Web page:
(2)”For seven years after this there was no rain in Thera; all the trees in the island except one withered. The Theraeans inquired at Delphi again, and the priestess mentioned the colony they should send to Libya. 4.151.2So, since there was no remedy for their ills, they sent messengers to Creteto find any Cretan or traveller there who had travelled to Libya. In their travels about the island, these came to the town of Itanus, where they met a murex fisherman named Corobius, who told them that he had once been driven off course by winds to Libya, to an island there calledPlatea.” Herodotus 4.151.
(3) Now, about this same time, Theras, a descendant of Polynices through Thersander, Tisamenus, and Autesion, was preparing to lead out colonists from Lacedaemon. This Theras was of the line of Cadmus and was an uncle on their mother’s side to Aristodemus’ sonsEurysthenes and Procles; and while these boys were yet children he held the royal power of Sparta as regent; but when his nephews grew up and became kings, then Theras could not endure to be a subject when he had had a taste of supreme power, and said he would no longer stay in Lacedaemon but would sail away to his family. On the island now called Thera, but then Calliste, there were descendants of Membliarusthe son of Poeciles, a Phoenician; for Cadmus son of Agenor had put in at the place now called Thera during his search for Europa; and having put in, either because the land pleased him, or because for some other reason he desired to do so, he left on this island his own relationMembliarus together with other Phoenicians. These dwelt on the island of Calliste for eight generations before Theras came fromLacedaemon. It was these that Theras was preparing to join, taking with him a company of people from the tribes; his intention was to settle among the people of Calliste and not drive them out but claim them as in fact his own people. So when the Minyae escaped from prison and camped onTeügetum, and the Lacedaemonians were planning to put them to death, Theras interceded for their lives, that there might be no killing, promising to lead them out of the country himself. The Lacedaemonians consented to this, and Theras sailed with three thirty-oared ships to join the descendants of Membliarus, taking with him not all the Minyae but only a few; for the greater part of them made their way to the lands of the Paroreatae and Caucones, and after having driven these out of their own country, they divided themselves into six companies and established the cities of Lepreum, Macistus, Phrixae, Pyrgus, Epium, and Nudium in the land they had won; most of these were in my time taken and sacked by the Eleans. As for the island Calliste, it was called Thera after its colonist. (Herodotus 4.147-4.1.48)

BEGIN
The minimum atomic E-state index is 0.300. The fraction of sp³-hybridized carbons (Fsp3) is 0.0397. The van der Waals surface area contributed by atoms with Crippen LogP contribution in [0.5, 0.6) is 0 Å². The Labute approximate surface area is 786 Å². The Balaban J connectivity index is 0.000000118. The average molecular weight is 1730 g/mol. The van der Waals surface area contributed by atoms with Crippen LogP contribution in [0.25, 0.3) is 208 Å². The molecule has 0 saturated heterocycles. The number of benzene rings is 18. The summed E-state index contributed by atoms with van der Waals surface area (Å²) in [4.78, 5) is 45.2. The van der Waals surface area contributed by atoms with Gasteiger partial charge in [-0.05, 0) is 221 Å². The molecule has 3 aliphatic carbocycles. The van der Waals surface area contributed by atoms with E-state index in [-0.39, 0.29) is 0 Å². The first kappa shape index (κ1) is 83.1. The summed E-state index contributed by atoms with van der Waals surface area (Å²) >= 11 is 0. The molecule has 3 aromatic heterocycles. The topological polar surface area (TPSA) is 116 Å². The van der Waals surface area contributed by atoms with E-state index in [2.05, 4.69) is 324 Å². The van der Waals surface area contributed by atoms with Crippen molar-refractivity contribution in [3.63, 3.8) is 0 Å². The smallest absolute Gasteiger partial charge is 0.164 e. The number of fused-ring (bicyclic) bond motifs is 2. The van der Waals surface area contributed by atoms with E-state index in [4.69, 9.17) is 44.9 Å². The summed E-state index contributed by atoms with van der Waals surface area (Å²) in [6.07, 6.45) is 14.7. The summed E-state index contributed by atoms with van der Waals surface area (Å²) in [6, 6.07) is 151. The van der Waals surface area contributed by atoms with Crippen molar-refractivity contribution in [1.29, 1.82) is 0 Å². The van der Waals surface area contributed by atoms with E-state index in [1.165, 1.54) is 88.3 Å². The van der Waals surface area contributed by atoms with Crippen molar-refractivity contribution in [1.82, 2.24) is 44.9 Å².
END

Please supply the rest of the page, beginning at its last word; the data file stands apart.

Encyclopedia Britannica Online . “Thera” accessed May 1, 2013.
 Hiller von Gaertringen. “Die Gotterkulte von Thera” Klio 1, 1901. 212-227. Accessed through Wikipedia’s “Ancient Thera”
 Sali, Tessy. The Wall Paintings of Thera; Proceedings of the First International Symposium. Ancient Thira, http://www.santonet.gr/archaeology/ancient_thira.htm
 Efstathiou, Maya. Description of Ancient Thera. Hellenic Ministry of Culture and Tourism.
 Photo by Stan Zurek. Ruins of Ancient Thira.
 Visit Greece. Ancient Thera. http://www.tap.gr/tapadb/components/com_jshopping/files/demo_products/119___________________________RA_W.pdf